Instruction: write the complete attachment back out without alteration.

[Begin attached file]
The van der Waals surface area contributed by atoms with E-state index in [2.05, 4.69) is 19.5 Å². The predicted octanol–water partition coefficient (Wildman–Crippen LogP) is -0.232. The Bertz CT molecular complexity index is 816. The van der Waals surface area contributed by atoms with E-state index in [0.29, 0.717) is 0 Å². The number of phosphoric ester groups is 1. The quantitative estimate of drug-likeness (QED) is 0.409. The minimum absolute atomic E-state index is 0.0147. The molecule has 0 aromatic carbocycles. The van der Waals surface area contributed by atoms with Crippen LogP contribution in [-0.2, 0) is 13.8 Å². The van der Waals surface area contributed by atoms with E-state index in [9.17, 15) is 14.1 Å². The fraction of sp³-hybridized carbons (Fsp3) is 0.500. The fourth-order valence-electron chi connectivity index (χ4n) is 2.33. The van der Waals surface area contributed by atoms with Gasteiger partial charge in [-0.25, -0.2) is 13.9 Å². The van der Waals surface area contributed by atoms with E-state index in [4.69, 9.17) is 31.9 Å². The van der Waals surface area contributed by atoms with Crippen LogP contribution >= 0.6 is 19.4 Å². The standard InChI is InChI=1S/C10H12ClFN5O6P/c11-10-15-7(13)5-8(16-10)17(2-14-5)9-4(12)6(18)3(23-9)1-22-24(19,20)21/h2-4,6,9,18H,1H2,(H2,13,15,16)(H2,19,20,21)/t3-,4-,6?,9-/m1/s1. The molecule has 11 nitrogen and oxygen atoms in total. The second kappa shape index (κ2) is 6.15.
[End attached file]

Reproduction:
The van der Waals surface area contributed by atoms with E-state index in [2.05, 4.69) is 19.5 Å². The predicted octanol–water partition coefficient (Wildman–Crippen LogP) is -0.232. The Bertz CT molecular complexity index is 816. The van der Waals surface area contributed by atoms with E-state index in [0.29, 0.717) is 0 Å². The number of phosphoric ester groups is 1. The quantitative estimate of drug-likeness (QED) is 0.409. The minimum absolute atomic E-state index is 0.0147. The molecule has 0 aromatic carbocycles. The van der Waals surface area contributed by atoms with Crippen LogP contribution in [-0.2, 0) is 13.8 Å². The van der Waals surface area contributed by atoms with E-state index in [9.17, 15) is 14.1 Å². The fraction of sp³-hybridized carbons (Fsp3) is 0.500. The fourth-order valence-electron chi connectivity index (χ4n) is 2.33. The van der Waals surface area contributed by atoms with Gasteiger partial charge in [-0.25, -0.2) is 13.9 Å². The van der Waals surface area contributed by atoms with E-state index in [4.69, 9.17) is 31.9 Å². The van der Waals surface area contributed by atoms with Crippen LogP contribution >= 0.6 is 19.4 Å². The standard InChI is InChI=1S/C10H12ClFN5O6P/c11-10-15-7(13)5-8(16-10)17(2-14-5)9-4(12)6(18)3(23-9)1-22-24(19,20)21/h2-4,6,9,18H,1H2,(H2,13,15,16)(H2,19,20,21)/t3-,4-,6?,9-/m1/s1. The molecule has 11 nitrogen and oxygen atoms in total. The second kappa shape index (κ2) is 6.15.